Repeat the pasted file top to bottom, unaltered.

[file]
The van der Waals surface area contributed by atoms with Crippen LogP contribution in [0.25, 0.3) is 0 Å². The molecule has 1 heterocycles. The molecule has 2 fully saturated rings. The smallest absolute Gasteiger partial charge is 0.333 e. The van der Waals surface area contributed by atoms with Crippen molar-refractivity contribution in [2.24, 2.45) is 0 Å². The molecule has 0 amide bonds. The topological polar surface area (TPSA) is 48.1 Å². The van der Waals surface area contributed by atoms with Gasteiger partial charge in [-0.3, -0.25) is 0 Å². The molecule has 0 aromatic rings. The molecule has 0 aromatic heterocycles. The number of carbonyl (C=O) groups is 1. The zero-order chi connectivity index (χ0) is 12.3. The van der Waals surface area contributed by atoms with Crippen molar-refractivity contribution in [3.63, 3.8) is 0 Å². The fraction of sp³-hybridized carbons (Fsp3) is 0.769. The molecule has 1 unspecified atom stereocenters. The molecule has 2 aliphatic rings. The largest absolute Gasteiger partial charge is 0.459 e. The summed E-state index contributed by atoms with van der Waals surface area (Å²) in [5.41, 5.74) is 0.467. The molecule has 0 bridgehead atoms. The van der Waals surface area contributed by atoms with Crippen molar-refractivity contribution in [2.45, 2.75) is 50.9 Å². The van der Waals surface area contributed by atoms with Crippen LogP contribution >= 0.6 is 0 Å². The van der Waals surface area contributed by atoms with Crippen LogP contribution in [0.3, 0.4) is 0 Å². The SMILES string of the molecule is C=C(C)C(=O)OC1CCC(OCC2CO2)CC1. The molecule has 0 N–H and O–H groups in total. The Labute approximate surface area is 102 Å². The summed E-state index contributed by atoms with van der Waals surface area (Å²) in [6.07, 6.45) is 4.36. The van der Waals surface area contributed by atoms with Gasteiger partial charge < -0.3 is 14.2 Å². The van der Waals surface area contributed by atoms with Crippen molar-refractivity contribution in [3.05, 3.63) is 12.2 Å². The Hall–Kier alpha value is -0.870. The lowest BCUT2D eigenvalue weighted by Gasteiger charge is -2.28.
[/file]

The van der Waals surface area contributed by atoms with Crippen LogP contribution in [0.25, 0.3) is 0 Å². The molecule has 1 heterocycles. The molecule has 2 fully saturated rings. The smallest absolute Gasteiger partial charge is 0.333 e. The van der Waals surface area contributed by atoms with Crippen molar-refractivity contribution in [2.24, 2.45) is 0 Å². The molecule has 0 amide bonds. The topological polar surface area (TPSA) is 48.1 Å². The van der Waals surface area contributed by atoms with Gasteiger partial charge in [-0.3, -0.25) is 0 Å². The molecule has 0 aromatic rings. The molecule has 0 aromatic heterocycles. The number of carbonyl (C=O) groups is 1. The zero-order chi connectivity index (χ0) is 12.3. The van der Waals surface area contributed by atoms with Crippen molar-refractivity contribution in [3.63, 3.8) is 0 Å². The fraction of sp³-hybridized carbons (Fsp3) is 0.769. The molecule has 1 unspecified atom stereocenters. The molecule has 2 aliphatic rings. The largest absolute Gasteiger partial charge is 0.459 e. The summed E-state index contributed by atoms with van der Waals surface area (Å²) in [5.41, 5.74) is 0.467. The molecule has 0 bridgehead atoms. The van der Waals surface area contributed by atoms with Crippen molar-refractivity contribution in [2.45, 2.75) is 50.9 Å². The van der Waals surface area contributed by atoms with Crippen LogP contribution >= 0.6 is 0 Å². The van der Waals surface area contributed by atoms with Crippen LogP contribution in [0.3, 0.4) is 0 Å². The SMILES string of the molecule is C=C(C)C(=O)OC1CCC(OCC2CO2)CC1. The molecule has 0 N–H and O–H groups in total. The Labute approximate surface area is 102 Å². The summed E-state index contributed by atoms with van der Waals surface area (Å²) in [6.07, 6.45) is 4.36. The van der Waals surface area contributed by atoms with Gasteiger partial charge < -0.3 is 14.2 Å². The van der Waals surface area contributed by atoms with Crippen molar-refractivity contribution in [3.05, 3.63) is 12.2 Å². The Hall–Kier alpha value is -0.870. The lowest BCUT2D eigenvalue weighted by Gasteiger charge is -2.28.